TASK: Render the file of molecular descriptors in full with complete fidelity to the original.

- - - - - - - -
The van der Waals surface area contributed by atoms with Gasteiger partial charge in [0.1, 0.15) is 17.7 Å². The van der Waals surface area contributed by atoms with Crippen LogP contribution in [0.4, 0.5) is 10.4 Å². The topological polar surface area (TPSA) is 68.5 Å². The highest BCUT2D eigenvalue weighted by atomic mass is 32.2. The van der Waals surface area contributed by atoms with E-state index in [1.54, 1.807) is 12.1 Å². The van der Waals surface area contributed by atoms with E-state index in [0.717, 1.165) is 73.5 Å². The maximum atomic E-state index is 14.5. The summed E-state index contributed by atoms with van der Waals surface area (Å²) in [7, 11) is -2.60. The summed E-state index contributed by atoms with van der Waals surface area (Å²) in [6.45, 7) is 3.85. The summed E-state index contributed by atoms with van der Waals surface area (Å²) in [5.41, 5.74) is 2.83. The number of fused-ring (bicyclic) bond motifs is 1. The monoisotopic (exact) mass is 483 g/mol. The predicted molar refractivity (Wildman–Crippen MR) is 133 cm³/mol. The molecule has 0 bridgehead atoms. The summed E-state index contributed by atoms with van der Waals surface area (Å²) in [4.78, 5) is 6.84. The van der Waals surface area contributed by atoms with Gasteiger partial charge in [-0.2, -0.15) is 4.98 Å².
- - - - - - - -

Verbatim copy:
The van der Waals surface area contributed by atoms with Gasteiger partial charge in [0.1, 0.15) is 17.7 Å². The van der Waals surface area contributed by atoms with Crippen LogP contribution in [0.4, 0.5) is 10.4 Å². The topological polar surface area (TPSA) is 68.5 Å². The highest BCUT2D eigenvalue weighted by atomic mass is 32.2. The van der Waals surface area contributed by atoms with E-state index in [1.54, 1.807) is 12.1 Å². The van der Waals surface area contributed by atoms with E-state index in [0.717, 1.165) is 73.5 Å². The maximum atomic E-state index is 14.5. The summed E-state index contributed by atoms with van der Waals surface area (Å²) in [7, 11) is -2.60. The summed E-state index contributed by atoms with van der Waals surface area (Å²) in [6.45, 7) is 3.85. The summed E-state index contributed by atoms with van der Waals surface area (Å²) in [5.41, 5.74) is 2.83. The number of fused-ring (bicyclic) bond motifs is 1. The monoisotopic (exact) mass is 483 g/mol. The predicted molar refractivity (Wildman–Crippen MR) is 133 cm³/mol. The molecule has 0 bridgehead atoms. The summed E-state index contributed by atoms with van der Waals surface area (Å²) in [4.78, 5) is 6.84. The van der Waals surface area contributed by atoms with Gasteiger partial charge in [-0.2, -0.15) is 4.98 Å².